The UK Media's Shameful Stigmatization of Heroin Users
Oh how we should rejoice at the UK government's groundbreaking move to allow foil to be legally provided as drug paraphernalia for heroin users. Such courage it must have taken to come to a decision that is so momentous as to change the very face of harm reduction in this country.
Of course, I'm being facetious. This is not to detract away from the importance of the move -- for one, helping to steer heroin use away from injecting to smoking will help combat the transmission of deadly diseases such as Hepatitis C and HIV -- but more to highlight the fact that such a basic measure should have been taken long ago; the Advisory Council on the Misuse of Drugs (ACMD) raised the idea back in 2010 for goodness' sake!
The move has gained some traction in the UK press, with The Independent boldly declaring: "Providing foil for addicts will help the fight against heroin." Media coverage of drug policy and harm reduction advances is almost always welcome here, particularly as the government is largely intent on refusing to make truly meaningful adjustments to the country's punitive drug laws. However, when it comes to coverage of heroin, the UK media seems stuck in linguistic habits that ensure problematic use continues to be stigmatized by society at large.
Scanning through online newspapers for write ups of the foil initiative, it's jarring to see the words "junkies" and "addict" bandied around as if this is an acceptable representation of people who use heroin. The Daily Mail and Daily Mirror -- hardly known for their empathy, admittedly -- really lead the way here. "Heroin junkies to be given foil on the State," reads the Mail's headline, one oozing with a level of moral outrage that only the Mail truly knows how to muster. The Mirror is slightly less direct, though utilizes the term twice toward the end of its article. Even The Independent, who took a more progressive line on the subject, sadly fell into using this terminology.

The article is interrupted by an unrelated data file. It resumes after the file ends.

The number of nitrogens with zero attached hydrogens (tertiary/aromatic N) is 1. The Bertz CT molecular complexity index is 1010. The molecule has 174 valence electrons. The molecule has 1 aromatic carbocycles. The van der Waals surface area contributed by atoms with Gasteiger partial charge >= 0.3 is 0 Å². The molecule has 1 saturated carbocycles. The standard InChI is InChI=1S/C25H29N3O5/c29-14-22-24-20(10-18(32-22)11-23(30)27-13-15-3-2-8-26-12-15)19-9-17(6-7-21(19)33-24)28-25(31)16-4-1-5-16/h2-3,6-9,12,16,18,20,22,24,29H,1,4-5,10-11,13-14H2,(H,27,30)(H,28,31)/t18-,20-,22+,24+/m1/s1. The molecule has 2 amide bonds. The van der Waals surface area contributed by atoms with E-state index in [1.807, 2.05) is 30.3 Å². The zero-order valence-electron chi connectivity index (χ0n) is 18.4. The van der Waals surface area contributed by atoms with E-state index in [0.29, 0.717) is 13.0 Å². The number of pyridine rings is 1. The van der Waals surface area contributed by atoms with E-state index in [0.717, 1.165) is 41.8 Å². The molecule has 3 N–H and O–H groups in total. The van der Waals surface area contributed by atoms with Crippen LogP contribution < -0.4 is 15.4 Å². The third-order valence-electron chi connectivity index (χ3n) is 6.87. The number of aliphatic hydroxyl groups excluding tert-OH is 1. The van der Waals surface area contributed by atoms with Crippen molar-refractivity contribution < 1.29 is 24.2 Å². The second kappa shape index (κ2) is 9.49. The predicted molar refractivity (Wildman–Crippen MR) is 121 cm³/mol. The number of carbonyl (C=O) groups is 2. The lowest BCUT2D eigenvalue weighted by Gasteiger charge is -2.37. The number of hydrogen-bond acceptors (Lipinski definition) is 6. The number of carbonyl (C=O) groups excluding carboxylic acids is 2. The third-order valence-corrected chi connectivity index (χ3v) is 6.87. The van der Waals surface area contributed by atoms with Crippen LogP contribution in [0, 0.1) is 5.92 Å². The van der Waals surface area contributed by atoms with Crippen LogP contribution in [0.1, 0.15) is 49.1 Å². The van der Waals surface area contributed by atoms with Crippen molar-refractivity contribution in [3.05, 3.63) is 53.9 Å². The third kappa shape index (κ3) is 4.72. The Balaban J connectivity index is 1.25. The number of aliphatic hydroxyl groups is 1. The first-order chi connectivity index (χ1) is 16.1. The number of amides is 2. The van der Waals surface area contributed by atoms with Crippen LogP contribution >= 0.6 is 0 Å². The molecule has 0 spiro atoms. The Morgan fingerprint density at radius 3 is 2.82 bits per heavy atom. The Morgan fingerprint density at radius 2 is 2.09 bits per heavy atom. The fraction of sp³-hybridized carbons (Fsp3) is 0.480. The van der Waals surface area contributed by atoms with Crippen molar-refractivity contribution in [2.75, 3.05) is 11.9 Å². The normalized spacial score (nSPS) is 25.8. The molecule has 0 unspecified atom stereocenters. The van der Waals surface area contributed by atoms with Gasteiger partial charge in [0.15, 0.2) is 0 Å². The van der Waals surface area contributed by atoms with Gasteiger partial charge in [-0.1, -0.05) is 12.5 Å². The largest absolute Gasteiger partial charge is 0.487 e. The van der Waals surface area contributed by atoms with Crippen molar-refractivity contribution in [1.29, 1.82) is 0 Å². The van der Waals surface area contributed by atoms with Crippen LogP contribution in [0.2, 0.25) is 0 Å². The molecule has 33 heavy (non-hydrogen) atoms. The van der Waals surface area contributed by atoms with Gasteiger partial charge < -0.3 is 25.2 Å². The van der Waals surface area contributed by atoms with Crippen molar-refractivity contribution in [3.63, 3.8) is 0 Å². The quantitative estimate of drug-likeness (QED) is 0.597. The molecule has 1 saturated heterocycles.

This is by no means restricted to print journalism, either. In his radio broadcast following news of the measure, Jon Gaunt liberally threw around the term "smack head" in front of his guest, Release's head of legal services, Kirstie Douse. If I were as inclined to hurl pejoratives at people, I may have a few aimed at Jon Gaunt. I like to think I have a little more gravitas than that, though.
Some may think: "What's the harm in a label? What damage could it possibly cause?" The media is an incredibly powerful voice in helping shape people's attitudes. By continuing to deploy phrases such as the aforementioned, they are propagating a view that people suffering from problematic heroin use are a lower-class citizen, one that must be kept at arm's length. Ultimately, it dehumanizes them.
Not only does this stigmatization quell any public empathy toward the issue, it is detrimental to people who use heroin problematically seeking treatment. In a 2012 report by the UK Drug Policy Commission (UKDPC) and the Society of Editors, titled Dealing with the Stigma of Drugs: A Guide for Journalists, it was noted how "negative connotations attached to the word 'junkie' made it more difficult to encourage addicts to join rehabilitation programmes." Indeed, why would people who have been discriminated against so heavily by the mainstream media feel that they would receive fair judgement upon submitting themselves to treatment?
The British media would do well to take note of recent events in Australia. Following the death of Philip Seymour Hoffman earlier this year, the Sydney Daily Telegraph ran the tasteless headline: “Kids grieve for junkie actor dad.” The headline was removed within an hour of publication, but the damage had been done, and on August 7, Australia's Press Council ruled that their Standards of Practice had been breached by the article, deeming the use of the term "junkie" to be "highly unfair and offensive." It's sad that no such step seems likely to be taken in the UK.
Through its continual demonization of problematic heroin use, elements of the British media reveal their complete misunderstanding of the issue and are complicit in dangerously marginalizing this group from the rest of society. This needs to change, but given how ingrained this ignorance has become, it is difficult to see how it will.